Wednesday, May 15, 2013

Review of WSP Solutions magazine (Nov 2012)

WSP Solutions Magazine (Nov 2012)

During my visit to WSP Group here in Helsinki I picked up some of their publications. Here's a review of their Nov 2012 "Solutions" magazine.

The initial feeling is Wow - glossy, haute couture style fashion pictures. How does this go together with the theme of sustainability? 

In bright white the cover says: "Designing Future Cities"
In coal black it says: "From Low Carbon to High Fashion"

Part of me likes this playing with opposites. It's cool to try bring fashion (vanity) and carbon efficiency (sanity) together. We shouldn't regard either as unnecessary. The cover approach does shake one's thinking up a bit.

But. It's mostly the glossy, recycling-unfriendly material of the physical paper that makes me think "it's all just PR". These people are not really there for the long haul sustainability, they're simply giving lip service because that's currently "fashionable". Changing the paper quality of their publication would help them be more credible.

Page 2-3

The inside is more light in colors, with the normal green / yellow / orange / blue pastel color scheme going throughout. To me, this feels slightly fake. The easy way out. All the graphics look "nice" by themselves, but they are the usual clipart that can be added to any environmental, urban article. Nothing WSP about them (probably the whole layout and/or editing of the magazine has been outsourced - this is what one gets - a generic magazine). Did WSP want that? Or would they want more of their feeling to it? Now, if I were a customer, and didn't read any of the text, this would be a completely ignorable experience.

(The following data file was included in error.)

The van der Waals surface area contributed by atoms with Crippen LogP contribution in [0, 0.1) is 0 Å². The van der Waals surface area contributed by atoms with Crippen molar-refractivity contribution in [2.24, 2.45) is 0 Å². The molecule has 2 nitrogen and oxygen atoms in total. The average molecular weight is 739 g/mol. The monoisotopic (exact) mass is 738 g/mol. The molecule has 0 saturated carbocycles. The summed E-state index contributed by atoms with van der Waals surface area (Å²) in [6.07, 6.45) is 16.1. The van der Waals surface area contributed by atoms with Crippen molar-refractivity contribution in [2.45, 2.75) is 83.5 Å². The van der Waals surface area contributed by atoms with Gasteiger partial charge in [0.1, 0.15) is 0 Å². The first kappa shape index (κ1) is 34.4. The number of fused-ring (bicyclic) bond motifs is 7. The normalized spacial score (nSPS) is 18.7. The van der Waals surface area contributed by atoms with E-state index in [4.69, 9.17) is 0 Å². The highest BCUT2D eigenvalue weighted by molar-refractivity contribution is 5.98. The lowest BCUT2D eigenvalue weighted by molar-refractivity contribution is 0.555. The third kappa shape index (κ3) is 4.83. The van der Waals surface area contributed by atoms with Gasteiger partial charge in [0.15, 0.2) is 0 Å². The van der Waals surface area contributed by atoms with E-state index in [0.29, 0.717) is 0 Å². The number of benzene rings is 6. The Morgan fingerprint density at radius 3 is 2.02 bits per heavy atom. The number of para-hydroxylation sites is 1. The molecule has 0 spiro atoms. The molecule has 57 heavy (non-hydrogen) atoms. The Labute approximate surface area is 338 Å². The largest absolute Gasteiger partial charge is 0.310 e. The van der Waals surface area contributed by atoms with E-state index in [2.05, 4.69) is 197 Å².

The above is probably due to my experience as a startup pitcher. We're taught to be rememberable, unique, honest. It wouldn't be too much to ask that to show in big corporations, as well?

Then to the text - and this is where it gets better. 

Short story on WSP + Genivar merger. Great, not too long, written from the customer's point of view (what are the benefits).